“Dan will judge his people, the tribes of Israel will be united as one…” -Genesis 49:16
I look out the plane as it’s coming towards Ben Gurion Airport and I see the dark night out the window. It’s been a long flight, and it’s been tiring. I look out the window in the dark night as we fly over the Mediterranean. And then suddenly, as a the minutes pass, I suddenly see the lights of the coast of our ancestral home. Almost as if they are reaching out to me in the darkness. Like someone reaching out their hands to me and I almost feel myself reaching back, knowing I’m coming home…
As I write these words even now, I find it a beautiful concept that the modern city of Tel Aviv, the location of Ben Gurion Airport, is located within the ancient boundaries of the tribe of Dan.
In the 49th chapter of Genesis we read of Jacob gathering all 12 of his sons around him to give them his blessings in accordance with their character traits. In writing these blogs about Dan, I think it’s worth asking, what kind of relationship did Jacob have with Dan? We all know that Jacob saw Joseph as the highest standing of all of the brothers, but Jacob was still a father to all twelve of these sons of his.
What was the relationship between Jacob and Dan like? What do they have in common?
In a book of quotes from the Chabad Rebbe, the Rebbe makes takes a beautiful approach to the worldview of Jacob:
“Each path contains what the other is missing: When G-dliness is everything (The outlook of Abraham), even the darkness is included. But the world is left unchanged, because there is no world–only G-dliness.
“When everything is G-dliness (The outlook of Isaac), you transform the world by digging away the darkness to find the sparks of G-dliness. But the darkness remains piled up outside.
“The path of Jacob is to find That Which is Everything within each thing, and to bring That Which is Beyond All Things to dwell within each thing. Jacob knows a G-d who is at once both beyond and within.
“To Jacob, darkness is also light.” (Bringing Heaven Down to Eath Vol. 1, Quote 190.)
Indeed, when we look at the Gemara in Brachot 26B concerning the prayer times and how they were established, we find that Abraham founded Shacharit–morning prayer, and Isaac founded Mincha–afternoon prayer, Jacob founded Arvit (Or Ma’ariv)–evening prayer–the time of darkness. Indeed, it seems that most of the groundbreaking spiritual events in Jacob’s life happened at night time, a time in which according to the work The Way of God, by the Ramchal, “The Highest wisdom ordained that the night should be a time when the Forces of evil have the authority to proliferate in all their vehicles and cause their offshoots in the world to move about freely…” (The Way of God, Part 4, Chapter 6. While one could write books upon the concept of “evil coming out at night, it suffices for us to know that night time is a time both literally and figuratively a “darker time” in our regular 24-hour period.)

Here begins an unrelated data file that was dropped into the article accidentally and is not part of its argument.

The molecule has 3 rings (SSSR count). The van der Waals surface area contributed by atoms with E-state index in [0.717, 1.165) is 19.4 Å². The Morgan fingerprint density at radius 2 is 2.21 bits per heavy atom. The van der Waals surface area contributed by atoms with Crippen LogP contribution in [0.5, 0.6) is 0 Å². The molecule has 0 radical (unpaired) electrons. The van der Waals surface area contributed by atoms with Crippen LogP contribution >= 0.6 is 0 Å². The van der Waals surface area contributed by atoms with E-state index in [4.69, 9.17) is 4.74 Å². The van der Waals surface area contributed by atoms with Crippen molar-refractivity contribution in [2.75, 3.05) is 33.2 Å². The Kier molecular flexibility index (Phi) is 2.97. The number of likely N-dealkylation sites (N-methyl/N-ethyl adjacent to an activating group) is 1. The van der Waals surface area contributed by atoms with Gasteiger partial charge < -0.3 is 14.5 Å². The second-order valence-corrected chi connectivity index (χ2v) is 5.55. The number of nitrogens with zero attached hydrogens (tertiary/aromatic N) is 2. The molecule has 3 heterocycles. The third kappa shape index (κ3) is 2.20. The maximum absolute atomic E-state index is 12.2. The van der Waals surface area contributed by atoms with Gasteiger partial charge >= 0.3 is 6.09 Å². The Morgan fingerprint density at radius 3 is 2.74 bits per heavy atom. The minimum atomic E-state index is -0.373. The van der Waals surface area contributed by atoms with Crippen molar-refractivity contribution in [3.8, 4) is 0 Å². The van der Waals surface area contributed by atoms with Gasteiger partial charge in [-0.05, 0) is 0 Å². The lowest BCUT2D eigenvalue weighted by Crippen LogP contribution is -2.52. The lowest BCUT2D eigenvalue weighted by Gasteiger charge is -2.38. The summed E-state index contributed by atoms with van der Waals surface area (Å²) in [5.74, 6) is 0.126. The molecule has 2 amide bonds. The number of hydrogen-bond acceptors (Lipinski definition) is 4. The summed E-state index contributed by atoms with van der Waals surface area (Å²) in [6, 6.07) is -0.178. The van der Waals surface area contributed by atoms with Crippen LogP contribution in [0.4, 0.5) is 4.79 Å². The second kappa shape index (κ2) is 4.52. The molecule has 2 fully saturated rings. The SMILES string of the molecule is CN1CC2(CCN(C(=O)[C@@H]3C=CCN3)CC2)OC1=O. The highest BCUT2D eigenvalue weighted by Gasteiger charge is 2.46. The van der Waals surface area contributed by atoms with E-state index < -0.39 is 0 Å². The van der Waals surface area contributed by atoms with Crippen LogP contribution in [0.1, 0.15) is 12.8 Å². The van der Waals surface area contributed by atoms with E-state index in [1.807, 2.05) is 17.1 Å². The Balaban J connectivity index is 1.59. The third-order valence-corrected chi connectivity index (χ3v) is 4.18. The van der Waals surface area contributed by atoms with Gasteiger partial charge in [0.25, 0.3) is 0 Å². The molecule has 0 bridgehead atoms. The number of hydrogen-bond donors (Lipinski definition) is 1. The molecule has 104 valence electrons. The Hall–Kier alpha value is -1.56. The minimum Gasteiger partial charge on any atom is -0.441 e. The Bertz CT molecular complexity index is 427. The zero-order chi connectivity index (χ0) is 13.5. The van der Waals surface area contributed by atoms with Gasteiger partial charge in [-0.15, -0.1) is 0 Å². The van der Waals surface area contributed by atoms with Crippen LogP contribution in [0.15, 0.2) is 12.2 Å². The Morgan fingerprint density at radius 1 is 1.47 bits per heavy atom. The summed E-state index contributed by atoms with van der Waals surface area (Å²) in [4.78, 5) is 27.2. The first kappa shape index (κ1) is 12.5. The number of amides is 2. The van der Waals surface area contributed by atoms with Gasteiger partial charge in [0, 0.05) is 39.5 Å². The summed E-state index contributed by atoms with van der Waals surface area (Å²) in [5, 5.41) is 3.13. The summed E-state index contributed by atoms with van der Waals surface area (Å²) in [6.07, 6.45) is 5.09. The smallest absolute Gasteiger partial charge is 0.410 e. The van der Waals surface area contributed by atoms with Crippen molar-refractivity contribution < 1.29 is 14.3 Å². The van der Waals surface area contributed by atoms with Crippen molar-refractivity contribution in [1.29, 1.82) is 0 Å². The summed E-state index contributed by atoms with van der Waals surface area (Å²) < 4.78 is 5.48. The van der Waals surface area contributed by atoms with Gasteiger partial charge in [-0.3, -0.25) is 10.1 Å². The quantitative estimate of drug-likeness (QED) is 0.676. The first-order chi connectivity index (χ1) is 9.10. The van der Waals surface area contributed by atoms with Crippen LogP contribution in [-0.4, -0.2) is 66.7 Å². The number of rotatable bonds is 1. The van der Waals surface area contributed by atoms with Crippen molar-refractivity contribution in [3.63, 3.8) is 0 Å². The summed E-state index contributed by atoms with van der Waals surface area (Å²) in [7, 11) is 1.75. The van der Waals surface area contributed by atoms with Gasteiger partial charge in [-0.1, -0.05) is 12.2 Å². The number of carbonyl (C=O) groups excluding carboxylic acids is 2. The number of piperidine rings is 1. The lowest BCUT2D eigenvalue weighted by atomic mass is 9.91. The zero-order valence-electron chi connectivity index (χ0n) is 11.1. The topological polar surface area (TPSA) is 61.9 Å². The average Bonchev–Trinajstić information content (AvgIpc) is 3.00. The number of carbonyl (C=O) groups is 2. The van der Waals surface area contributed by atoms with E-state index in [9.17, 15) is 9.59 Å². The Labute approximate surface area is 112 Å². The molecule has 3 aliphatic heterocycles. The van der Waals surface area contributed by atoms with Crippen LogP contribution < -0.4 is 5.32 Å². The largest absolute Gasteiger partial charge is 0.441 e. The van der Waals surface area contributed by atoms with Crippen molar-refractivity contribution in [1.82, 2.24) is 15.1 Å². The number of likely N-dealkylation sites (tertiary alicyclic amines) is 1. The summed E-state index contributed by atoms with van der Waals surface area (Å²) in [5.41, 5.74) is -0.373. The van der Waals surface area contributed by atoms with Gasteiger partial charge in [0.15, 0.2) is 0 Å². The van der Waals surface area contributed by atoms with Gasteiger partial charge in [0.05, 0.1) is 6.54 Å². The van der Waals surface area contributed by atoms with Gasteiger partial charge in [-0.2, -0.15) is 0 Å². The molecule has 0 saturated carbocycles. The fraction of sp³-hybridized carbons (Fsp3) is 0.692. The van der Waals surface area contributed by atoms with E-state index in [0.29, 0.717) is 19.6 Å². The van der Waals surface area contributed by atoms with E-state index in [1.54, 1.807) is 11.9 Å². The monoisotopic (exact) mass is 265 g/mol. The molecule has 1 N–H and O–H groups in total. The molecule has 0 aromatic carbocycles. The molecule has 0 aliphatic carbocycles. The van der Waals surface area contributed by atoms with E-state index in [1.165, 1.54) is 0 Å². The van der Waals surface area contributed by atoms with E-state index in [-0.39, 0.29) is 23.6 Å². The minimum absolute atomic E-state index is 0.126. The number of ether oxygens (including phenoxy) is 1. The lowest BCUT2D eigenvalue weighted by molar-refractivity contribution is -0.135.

Considering Jacob’s spirituality comes from seeing G-d in the darkness of our lives, it would be no wonder that he has a special, albeit subtle relationship with his son Dan, the tribe who works in the “real world,” the world of Din. Indeed, I imagine Dan among his brothers being very quiet and reserved, yet perhaps it doesn’t go so far to say that whenever Dan was around Jacob, that perhaps Father Jacob smiled a little more as he saw his son’s potential, and even their commonality of seeing the good even in dark places.
In Tamara Weissman’s book Tribal Lands, her analysis of the tribe of Dan is intriguing. She identifies Dan as having the role of me’asef–one who “gathers up” the remnants of those who are slower in the Israelite camp as the tribe brings up the rear:
“A me’asef herded the stragglers and the forgotten elements, encouraged them to remain in the fold, said to them, ‘I’m with you, brother, in your lonliness, and yet I’m still part of this nation, and you should be too.’ The me’asef absorbed everything, and left no one behind… The one who most easily related to the ones who dawdled on the fringes, not really apart of things.
“This role of the me’asef was a lonely one. They did not share the easy camaraderie of the group, and instead hovered on the fringes, dutifully serving what was often an unappreciative nation by bringing up the rear.” (Tribal Lands, Chapter 8. While there is much about what Weissman describes about Dan that I very much love, I also cannot fully agree with her assessment of Dan’s strong temptation for idolatry.)